Mom is home from the hospital, now what?

Once a loved one comes home from a Minneapolis hospital, family caregivers soon realize that reaching a nurse with a push of a button or accessing the social worker down the hall is a thing of the past. Now, it’s time for medication reminders, transitional care & doctor appointments. But, you’re not alone! Family members, neighbors & professional home care providers are usually willing to provide assistance, they just need assembled & organized. Most faith communities have a parish nurse or care team that are just a phone call away. And Home Instead CAREGivers can provide a consistent level of compassionate care while you get some respite. Before you start your calling tree, ask the senior how much information they’re comfortable sharing about their health. Find out if they have certain people they’re more comfortable with doing personal tasks like washing their hair or providing assistance dressing. Once you have your list ready, it’s time to access some caregiving help.

Often times, family conflicts or even sibling rivalry can get in the way of caregivers asking for help which can lead to hostility or caregiver burnout. To avoid this situation (or at least get through it), watch Laurie Owen, a trainer with Home Instead Senior Care, as she covers “The 50/50 Rule: Managing Sibling Dynamics.

Maybe one of your siblings has volunteered to drive your Mom to medical appointments. This is a crucial task  in order to keep her recovery on track. To bridge the communication between yourself, your siblings and possibly a home care provider, keep a large desk or wall calendar handy and write in follow-up visits using a bright colored ink such as red or green. It’s also good to keep the appointment calendar by the phone so as new appointments are scheduled they can be easily added in. Before going to the doctor’s office or other follow-up appointment in the Minneapolis area, make sure your senior has a current list of all prescriptions, over the counter medications and supplements they are taking. You should also make sure they have a list of any symptoms they are experiencing such as nausea, constipation, breathing difficulties, rashes, lack of appetite, etc.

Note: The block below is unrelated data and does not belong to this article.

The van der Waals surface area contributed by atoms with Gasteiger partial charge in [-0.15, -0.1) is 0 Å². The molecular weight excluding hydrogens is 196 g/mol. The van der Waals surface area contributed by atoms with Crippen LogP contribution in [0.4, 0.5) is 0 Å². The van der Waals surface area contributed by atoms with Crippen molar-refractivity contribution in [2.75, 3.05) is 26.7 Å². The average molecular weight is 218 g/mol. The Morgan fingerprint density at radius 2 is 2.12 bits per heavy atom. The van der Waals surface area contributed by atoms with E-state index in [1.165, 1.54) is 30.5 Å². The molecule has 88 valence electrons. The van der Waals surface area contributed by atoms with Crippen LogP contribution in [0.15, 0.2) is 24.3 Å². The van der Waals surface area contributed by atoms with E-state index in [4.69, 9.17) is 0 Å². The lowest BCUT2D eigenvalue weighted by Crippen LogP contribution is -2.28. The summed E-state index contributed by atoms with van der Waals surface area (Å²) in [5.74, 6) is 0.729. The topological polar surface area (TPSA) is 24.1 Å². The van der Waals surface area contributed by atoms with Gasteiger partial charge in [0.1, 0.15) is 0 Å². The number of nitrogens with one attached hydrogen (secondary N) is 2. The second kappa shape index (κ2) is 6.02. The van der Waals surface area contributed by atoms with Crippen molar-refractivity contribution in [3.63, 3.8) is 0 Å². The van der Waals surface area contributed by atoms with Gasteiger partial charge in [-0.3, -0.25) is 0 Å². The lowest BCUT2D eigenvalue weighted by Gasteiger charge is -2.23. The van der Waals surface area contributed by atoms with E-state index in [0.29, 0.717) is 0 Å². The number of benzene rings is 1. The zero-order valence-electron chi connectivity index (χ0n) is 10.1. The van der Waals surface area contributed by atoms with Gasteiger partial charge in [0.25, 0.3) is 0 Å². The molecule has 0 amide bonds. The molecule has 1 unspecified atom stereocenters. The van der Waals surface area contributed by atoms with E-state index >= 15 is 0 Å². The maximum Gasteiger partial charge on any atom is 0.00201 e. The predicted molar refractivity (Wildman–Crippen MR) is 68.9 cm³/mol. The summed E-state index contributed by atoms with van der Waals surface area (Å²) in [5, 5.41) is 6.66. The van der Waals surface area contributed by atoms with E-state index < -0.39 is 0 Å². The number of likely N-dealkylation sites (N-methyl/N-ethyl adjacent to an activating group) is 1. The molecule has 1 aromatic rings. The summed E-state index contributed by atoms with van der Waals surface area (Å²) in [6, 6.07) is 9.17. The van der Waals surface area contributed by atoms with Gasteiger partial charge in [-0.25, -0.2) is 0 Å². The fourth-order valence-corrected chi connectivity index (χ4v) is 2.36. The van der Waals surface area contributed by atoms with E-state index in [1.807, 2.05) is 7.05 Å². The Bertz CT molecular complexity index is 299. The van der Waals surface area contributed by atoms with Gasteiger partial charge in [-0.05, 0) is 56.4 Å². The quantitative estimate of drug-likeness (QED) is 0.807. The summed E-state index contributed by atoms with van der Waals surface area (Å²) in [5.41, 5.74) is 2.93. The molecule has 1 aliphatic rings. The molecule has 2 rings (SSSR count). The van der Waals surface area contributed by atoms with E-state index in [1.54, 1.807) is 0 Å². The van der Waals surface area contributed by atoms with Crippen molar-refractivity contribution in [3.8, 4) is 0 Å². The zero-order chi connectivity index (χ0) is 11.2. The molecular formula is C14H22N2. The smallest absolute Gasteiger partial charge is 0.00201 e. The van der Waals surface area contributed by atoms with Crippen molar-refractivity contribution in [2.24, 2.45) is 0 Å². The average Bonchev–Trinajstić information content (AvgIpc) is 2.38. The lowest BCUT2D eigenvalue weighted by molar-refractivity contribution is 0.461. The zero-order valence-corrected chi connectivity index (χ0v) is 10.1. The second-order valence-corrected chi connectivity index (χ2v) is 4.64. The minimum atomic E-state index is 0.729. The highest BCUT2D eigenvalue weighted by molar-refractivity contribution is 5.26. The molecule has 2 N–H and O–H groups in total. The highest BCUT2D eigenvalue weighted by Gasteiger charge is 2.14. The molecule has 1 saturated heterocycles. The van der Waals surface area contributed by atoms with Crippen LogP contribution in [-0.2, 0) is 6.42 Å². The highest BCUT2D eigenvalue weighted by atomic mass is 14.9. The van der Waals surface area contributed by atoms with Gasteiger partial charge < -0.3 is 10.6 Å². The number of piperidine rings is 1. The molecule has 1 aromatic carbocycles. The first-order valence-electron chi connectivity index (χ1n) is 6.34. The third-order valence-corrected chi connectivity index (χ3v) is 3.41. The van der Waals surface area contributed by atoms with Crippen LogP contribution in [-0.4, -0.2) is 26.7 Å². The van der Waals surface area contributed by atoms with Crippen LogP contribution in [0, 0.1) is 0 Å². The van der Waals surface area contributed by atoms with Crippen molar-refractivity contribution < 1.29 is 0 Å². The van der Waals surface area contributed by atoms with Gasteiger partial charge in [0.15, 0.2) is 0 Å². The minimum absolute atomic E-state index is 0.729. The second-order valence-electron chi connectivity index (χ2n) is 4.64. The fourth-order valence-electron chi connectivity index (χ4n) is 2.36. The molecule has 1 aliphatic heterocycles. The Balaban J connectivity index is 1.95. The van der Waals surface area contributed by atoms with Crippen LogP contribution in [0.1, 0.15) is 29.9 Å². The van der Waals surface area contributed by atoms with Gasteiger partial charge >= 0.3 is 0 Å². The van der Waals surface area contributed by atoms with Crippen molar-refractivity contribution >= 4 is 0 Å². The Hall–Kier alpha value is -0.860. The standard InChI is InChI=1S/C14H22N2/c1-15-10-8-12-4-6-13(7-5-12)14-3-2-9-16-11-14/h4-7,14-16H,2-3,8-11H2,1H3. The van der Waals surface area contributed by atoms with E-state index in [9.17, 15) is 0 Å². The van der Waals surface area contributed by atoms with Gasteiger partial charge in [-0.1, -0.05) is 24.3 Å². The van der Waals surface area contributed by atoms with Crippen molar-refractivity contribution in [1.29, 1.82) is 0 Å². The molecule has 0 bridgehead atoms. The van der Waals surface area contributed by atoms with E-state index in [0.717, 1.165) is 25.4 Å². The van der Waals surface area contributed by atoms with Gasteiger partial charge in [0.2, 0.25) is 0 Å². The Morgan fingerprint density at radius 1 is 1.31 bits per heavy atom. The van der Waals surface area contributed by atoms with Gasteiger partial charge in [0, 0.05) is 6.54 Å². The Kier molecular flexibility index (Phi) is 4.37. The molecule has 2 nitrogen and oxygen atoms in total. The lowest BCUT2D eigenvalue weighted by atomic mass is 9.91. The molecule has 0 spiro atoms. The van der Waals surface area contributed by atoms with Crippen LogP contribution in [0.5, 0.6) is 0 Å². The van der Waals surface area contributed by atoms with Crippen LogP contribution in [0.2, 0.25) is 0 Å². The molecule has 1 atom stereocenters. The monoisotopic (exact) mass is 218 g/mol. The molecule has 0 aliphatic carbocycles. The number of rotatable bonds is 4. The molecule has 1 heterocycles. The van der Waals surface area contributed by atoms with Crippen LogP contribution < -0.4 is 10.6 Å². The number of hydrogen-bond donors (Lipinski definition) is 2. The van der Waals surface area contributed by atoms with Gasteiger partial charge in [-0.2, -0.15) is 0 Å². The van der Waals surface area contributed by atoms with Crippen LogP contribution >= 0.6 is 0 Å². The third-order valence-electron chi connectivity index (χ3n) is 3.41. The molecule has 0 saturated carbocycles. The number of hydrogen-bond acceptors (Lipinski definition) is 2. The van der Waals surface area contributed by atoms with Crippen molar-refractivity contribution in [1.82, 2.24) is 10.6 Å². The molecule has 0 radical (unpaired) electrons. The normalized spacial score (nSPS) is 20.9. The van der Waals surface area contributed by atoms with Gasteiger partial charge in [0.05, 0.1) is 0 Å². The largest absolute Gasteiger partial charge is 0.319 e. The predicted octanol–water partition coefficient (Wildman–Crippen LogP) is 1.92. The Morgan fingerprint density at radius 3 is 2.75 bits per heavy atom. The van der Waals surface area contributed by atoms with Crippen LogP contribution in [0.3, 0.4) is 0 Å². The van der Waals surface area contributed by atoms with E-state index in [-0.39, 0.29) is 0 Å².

create-plan-of-care-480x450Once at the doctor’s office, the National Transitions of Care Coalition advises that it’s important for your senior to ask several questions including:

  • Why am I meeting with a health care provider today?
  • Should I see another health care provider?
  • What medical conditions do I have?
  • What else do I need to do?
  • May I have a print out of any newly scheduled or upcoming follow-up visits?
  • Do all of my doctors have my medical care or discharge plan?
  • Who should I call if I have questions or problems?

Use this doctor’s visit worksheet (PDF 600k) to keep track of the information you need both before and after your visit.


From the excitement of your senior loved one leaving their Minnesota hospital to the hectic pace of providing constant care, you may have forgotten about the most important person in this process…you! Even a fully prepared family caregiver can get overwhelmed with creating the plan of care, learning about medications and making sure the proper foods are in the refrigerator. Home Instead Senior Care is here to help. If you can break away for an in-person workshop, you’re sure to enjoy our Family Caregiver Training Workshop held at the Home Instead Minneapolis office. We could even provide home care assistance while you attend! If you prefer a webinar, view these topics ranging from caring for a loved one with Alzheimer’s Disease to understanding Diabetes.

Focusing on the specific needs of your loved one and accurately following the doctor’s discharge instructions is critical to a successful recovery. Monitoring care once the senior has returned home by documenting progress and warning signs will help limit the risk of readmission. This will also help “share the care” with family members, neighbors & home health care professionals.